Article | Published:

Charge separation via asymmetric illumination in photocatalytic Cu2O particles

Nature Energy (2018) | Download Citation

Abstract

Solar-driven photocatalytic reactions provide a potential route to sustainable fuels. These processes rely on the effective separation of photogenerated charges, and therefore understanding and exploring the driving force for charge separation is key to improving the photocatalytic performance. Here, using surface photovoltage microscopy, we demonstrate that the photogenerated charges can be separated effectively in a high-symmetry Cu2O photocatalyst particle by asymmetric light irradiation. The holes and electrons are transferred to the illuminated and shadow regions, respectively, of a single photocatalytic particle. Quantitative results show that the intrinsic difference between electron and hole mobilities enables a diffusion-controlled charge separation process, which is stronger than that caused by conventional built-in electric fields (40 mV versus 10 mV). Based on the findings, we assemble spatially separated redox co-catalysts on a single photocatalytic particle and, in doing so, enhance the performance for a model photocatalytic reaction by 300%. These findings highlight the driving force caused by charge mobility differences and the use of asymmetric light illumination for charge separation in photocatalysis.

Access optionsAccess options

Rent or Buy article

Get time limited or full article access on ReadCube.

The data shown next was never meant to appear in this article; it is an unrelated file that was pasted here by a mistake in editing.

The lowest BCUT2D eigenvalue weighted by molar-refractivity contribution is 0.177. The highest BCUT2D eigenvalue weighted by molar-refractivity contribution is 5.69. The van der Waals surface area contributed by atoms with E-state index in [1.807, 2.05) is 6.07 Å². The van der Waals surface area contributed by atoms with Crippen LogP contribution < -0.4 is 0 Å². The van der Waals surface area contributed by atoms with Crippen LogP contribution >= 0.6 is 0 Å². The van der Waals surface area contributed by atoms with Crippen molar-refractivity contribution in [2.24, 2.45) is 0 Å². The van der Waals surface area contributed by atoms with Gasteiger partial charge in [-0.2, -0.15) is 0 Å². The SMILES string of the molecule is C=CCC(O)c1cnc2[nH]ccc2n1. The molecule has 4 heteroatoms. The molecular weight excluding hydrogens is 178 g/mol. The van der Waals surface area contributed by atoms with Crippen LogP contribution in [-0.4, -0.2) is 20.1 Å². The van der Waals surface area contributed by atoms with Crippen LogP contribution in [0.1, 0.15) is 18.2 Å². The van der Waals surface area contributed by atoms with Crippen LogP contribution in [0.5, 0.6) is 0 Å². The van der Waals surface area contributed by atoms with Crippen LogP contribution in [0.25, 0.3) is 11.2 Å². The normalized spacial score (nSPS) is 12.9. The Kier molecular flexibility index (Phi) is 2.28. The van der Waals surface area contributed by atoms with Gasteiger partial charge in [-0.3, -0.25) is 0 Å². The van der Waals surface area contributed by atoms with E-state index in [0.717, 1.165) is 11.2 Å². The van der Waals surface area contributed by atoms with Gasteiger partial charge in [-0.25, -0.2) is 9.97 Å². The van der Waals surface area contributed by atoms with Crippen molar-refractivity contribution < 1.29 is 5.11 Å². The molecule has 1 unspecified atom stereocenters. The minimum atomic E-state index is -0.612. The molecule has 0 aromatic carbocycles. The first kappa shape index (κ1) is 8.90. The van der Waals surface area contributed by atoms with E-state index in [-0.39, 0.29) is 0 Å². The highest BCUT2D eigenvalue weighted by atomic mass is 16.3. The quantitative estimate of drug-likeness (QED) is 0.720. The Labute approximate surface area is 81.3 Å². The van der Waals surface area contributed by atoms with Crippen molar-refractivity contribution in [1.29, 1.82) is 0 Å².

from $8.99

All prices are NET prices.

Additional information

Publisher’s note: Springer Nature remains neutral with regard to jurisdictional claims in published maps and institutional affiliations.

References

  1. 1.

    Lewis, N. S. Research opportunities to advance solar energy utilization. Science 351, aad1920 (2016).

  2. 2.

    Chen, S., Takata, T. & Domen, K. Particulate photocatalysts for overall water splitting. Nat. Rev. Mater. 2, 17050 (2017).

  3. 3.

    Wang, Q. et al. Scalable water splitting on particulate photocatalyst sheets with a solar-to-hydrogen energy conversion efficiency exceeding 1%. Nat. Mater. 15, 611–615 (2016).

  4. 4.

    Sambur, J. B. et al. Sub-particle reaction and photocurrent mapping to optimize catalyst-modified photoanodes. Nature 530, 77–80 (2016).

  5. 5.

    Yang, Y. et al. Semiconductor interfacial carrier dynamics via photoinduced electric fields. Science 350, 1061–1065 (2015).

  6. 6.

    Abdi, F. F. et al. Efficient solar water splitting by enhanced charge separation in a bismuth vanadate–silicon tandem photoelectrode. Nat. Commun. 4, 2195 (2013).

  7. 7.

    Liu, M. et al. Photocatalytic hydrogen production using twinned nanocrystals and an unanchored NiSx co-catalyst. Nat. Energy 1, 16151 (2016).

  8. 8.

    Ran, J. R., Zhang, J., Yu, J. G., Jaroniec, M. & Qiao, S. Z. Earth-abundant cocatalysts for semiconductor-based photocatalytic water splitting. Chem. Soc. Rev. 43, 7787–7812 (2014).

  9. 9.

    Zhang, J., Xu, Q., Feng, Z., Li, M. & Li, C. Importance of the relationship between surface phases and photocatalytic activity of TiO2. Angew. Chem. Int. Ed. 47, 1766–1769 (2008).

  10. 10.

    Wang, X. et al. Photocatalytic overall water splitting promoted by an alpha-beta phase junction on Ga2O3. Angew. Chem. Int. Ed. 51, 13089–13092 (2012).

  11. 11.